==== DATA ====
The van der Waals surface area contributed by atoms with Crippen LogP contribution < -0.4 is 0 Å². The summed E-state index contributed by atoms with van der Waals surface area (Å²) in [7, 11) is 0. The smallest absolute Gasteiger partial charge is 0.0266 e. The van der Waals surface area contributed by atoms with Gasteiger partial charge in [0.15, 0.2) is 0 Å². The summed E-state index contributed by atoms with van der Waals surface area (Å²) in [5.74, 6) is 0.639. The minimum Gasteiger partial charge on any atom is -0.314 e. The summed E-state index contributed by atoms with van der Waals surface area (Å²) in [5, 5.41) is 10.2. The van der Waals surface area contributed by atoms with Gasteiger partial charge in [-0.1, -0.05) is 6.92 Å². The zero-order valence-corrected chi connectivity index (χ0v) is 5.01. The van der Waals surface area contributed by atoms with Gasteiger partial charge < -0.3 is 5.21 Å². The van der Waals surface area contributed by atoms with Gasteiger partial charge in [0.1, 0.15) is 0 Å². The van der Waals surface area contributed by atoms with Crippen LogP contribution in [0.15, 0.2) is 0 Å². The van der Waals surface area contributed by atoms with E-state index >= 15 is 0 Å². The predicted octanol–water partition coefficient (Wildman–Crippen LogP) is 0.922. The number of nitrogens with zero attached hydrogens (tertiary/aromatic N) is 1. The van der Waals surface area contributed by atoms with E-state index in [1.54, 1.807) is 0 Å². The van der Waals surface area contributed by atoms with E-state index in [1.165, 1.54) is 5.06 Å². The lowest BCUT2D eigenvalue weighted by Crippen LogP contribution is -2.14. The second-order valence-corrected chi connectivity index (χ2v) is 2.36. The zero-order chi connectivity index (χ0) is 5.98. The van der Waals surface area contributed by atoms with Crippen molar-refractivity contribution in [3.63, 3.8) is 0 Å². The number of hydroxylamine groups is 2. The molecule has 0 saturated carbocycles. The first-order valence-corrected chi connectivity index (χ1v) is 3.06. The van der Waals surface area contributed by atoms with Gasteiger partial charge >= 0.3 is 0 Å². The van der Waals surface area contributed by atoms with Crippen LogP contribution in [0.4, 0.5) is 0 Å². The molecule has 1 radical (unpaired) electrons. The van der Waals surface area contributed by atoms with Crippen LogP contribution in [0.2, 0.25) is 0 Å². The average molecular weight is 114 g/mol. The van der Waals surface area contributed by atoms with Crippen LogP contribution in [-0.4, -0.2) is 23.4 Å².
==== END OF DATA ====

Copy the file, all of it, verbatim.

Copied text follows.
The van der Waals surface area contributed by atoms with Crippen LogP contribution < -0.4 is 0 Å². The summed E-state index contributed by atoms with van der Waals surface area (Å²) in [7, 11) is 0. The smallest absolute Gasteiger partial charge is 0.0266 e. The van der Waals surface area contributed by atoms with Gasteiger partial charge in [0.15, 0.2) is 0 Å². The summed E-state index contributed by atoms with van der Waals surface area (Å²) in [5.74, 6) is 0.639. The minimum Gasteiger partial charge on any atom is -0.314 e. The summed E-state index contributed by atoms with van der Waals surface area (Å²) in [5, 5.41) is 10.2. The van der Waals surface area contributed by atoms with Gasteiger partial charge in [-0.1, -0.05) is 6.92 Å². The zero-order valence-corrected chi connectivity index (χ0v) is 5.01. The van der Waals surface area contributed by atoms with Gasteiger partial charge < -0.3 is 5.21 Å². The van der Waals surface area contributed by atoms with Gasteiger partial charge in [0.1, 0.15) is 0 Å². The van der Waals surface area contributed by atoms with Crippen LogP contribution in [0.15, 0.2) is 0 Å². The van der Waals surface area contributed by atoms with E-state index >= 15 is 0 Å². The predicted octanol–water partition coefficient (Wildman–Crippen LogP) is 0.922. The number of nitrogens with zero attached hydrogens (tertiary/aromatic N) is 1. The van der Waals surface area contributed by atoms with E-state index in [1.54, 1.807) is 0 Å². The van der Waals surface area contributed by atoms with E-state index in [1.165, 1.54) is 5.06 Å². The lowest BCUT2D eigenvalue weighted by Crippen LogP contribution is -2.14. The second-order valence-corrected chi connectivity index (χ2v) is 2.36. The zero-order chi connectivity index (χ0) is 5.98. The van der Waals surface area contributed by atoms with Crippen molar-refractivity contribution in [3.63, 3.8) is 0 Å². The number of hydroxylamine groups is 2. The molecule has 0 saturated carbocycles. The first-order valence-corrected chi connectivity index (χ1v) is 3.06. The van der Waals surface area contributed by atoms with Gasteiger partial charge >= 0.3 is 0 Å². The van der Waals surface area contributed by atoms with Crippen LogP contribution in [0.4, 0.5) is 0 Å². The molecule has 1 radical (unpaired) electrons. The van der Waals surface area contributed by atoms with Crippen LogP contribution in [0.2, 0.25) is 0 Å². The average molecular weight is 114 g/mol. The van der Waals surface area contributed by atoms with Crippen LogP contribution in [-0.4, -0.2) is 23.4 Å².